US publishers may boycott UK over libel risk

The UK libel laws are now considered so draconian that a number of US newspapers and magazines are considering halting sales in this country.

The publishers of US newspapers including the Boston Globe, The New York Times and the Los Angeles Times have sent a memo to the House of Commons media select committee warning that they are considering stopping the sale of their titles in the UK due to the libel risks.

The memo, quoted in the Sunday Times, states: “Leading US newspapers are actively considering abandoning the supply of the 200-odd copies they make available for sale in London – mainly to Americans who want full details of their local news and sport.

“They do not make profits out of these minimal and casual sales and they can no longer risk losing millions of dollars in a libel action which they would never face under US law.

“Does the UK really want to be seen as the only country in Europe – indeed in the world – where important US papers cannot be obtained in print form?”

The Ministry of Justice in the midst of a consultation about updating the UK libel laws for the internet age.

The consultation, which closes on 16 December, could change the rules which state that every time an article is downloaded it counts as a new publication.

The Ministry of Justice is also under pressure to look at more widespread reform of Britain’s libel reforms and is currently reviewing the Conditional Fee Agreement (CFA) rules.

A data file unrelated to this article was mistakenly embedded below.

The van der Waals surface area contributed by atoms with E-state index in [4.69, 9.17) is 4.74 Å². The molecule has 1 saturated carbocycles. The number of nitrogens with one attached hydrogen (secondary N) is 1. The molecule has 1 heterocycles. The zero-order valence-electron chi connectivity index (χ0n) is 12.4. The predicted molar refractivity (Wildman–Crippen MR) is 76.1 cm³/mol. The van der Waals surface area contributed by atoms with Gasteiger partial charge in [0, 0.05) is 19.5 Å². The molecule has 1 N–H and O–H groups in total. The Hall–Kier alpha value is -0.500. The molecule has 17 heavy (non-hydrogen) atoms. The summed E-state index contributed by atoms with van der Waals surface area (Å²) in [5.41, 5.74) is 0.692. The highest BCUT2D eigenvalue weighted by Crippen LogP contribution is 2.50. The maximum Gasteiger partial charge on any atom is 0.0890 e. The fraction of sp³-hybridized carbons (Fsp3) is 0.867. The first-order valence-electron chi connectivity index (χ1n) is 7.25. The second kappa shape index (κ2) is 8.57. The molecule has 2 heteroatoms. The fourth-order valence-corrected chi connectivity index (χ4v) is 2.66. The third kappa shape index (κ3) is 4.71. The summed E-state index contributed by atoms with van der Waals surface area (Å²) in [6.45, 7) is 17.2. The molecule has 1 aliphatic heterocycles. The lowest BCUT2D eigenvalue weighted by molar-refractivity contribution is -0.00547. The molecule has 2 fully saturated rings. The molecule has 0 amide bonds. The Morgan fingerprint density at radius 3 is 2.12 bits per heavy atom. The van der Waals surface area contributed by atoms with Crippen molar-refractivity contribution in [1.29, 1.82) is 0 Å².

The UK is seen as one of the best places in the world for libel claimants to sue because the financial penalties to publishers are so great.

It is also a tough place for publisher to defend libel cases because the burden of proof is on them to prove that the words complained about are true.

Press Gazette’s Media Law Conference last year heard that the cost to a publisher of defending a major libel action at trial was now around £2.4m.

This comprises: the libel claimant’s legal costs of £750,000, a 100 per cent success fee under CFA for the claimant’s lawyers of another £750,000, the publisher’s own costs of £500,000 and a further £420,000 to pay the insurance premium which the claimant would have taken to protect themselves against losing.

All this has led to many international claimants seeing the High Court in London, or indeed Belfast, as the best place to pursue their case.

Under current libel law they simply have to prove that their article has been downloaded by a British reader, or that it was in an international edition published in the UK, to sue.

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